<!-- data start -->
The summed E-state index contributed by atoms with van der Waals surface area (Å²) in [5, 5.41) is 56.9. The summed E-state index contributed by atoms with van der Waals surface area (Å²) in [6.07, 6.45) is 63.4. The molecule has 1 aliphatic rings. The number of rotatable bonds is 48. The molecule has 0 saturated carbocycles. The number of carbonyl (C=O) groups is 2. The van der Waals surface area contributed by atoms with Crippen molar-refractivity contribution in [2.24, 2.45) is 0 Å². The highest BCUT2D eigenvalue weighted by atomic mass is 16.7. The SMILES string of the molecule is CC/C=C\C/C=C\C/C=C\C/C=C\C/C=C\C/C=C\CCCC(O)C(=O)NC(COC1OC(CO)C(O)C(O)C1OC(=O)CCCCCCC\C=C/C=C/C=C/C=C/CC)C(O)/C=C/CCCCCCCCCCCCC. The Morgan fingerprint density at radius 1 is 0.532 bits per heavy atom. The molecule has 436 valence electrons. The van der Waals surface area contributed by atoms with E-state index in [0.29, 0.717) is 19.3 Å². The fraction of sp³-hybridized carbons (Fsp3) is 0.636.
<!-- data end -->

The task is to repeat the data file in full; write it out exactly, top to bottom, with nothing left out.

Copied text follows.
The summed E-state index contributed by atoms with van der Waals surface area (Å²) in [5, 5.41) is 56.9. The summed E-state index contributed by atoms with van der Waals surface area (Å²) in [6.07, 6.45) is 63.4. The molecule has 1 aliphatic rings. The number of rotatable bonds is 48. The molecule has 0 saturated carbocycles. The number of carbonyl (C=O) groups is 2. The van der Waals surface area contributed by atoms with Crippen molar-refractivity contribution in [2.24, 2.45) is 0 Å². The highest BCUT2D eigenvalue weighted by atomic mass is 16.7. The SMILES string of the molecule is CC/C=C\C/C=C\C/C=C\C/C=C\C/C=C\C/C=C\CCCC(O)C(=O)NC(COC1OC(CO)C(O)C(O)C1OC(=O)CCCCCCC\C=C/C=C/C=C/C=C/CC)C(O)/C=C/CCCCCCCCCCCCC. The Morgan fingerprint density at radius 1 is 0.532 bits per heavy atom. The molecule has 436 valence electrons. The van der Waals surface area contributed by atoms with E-state index in [0.29, 0.717) is 19.3 Å². The fraction of sp³-hybridized carbons (Fsp3) is 0.636.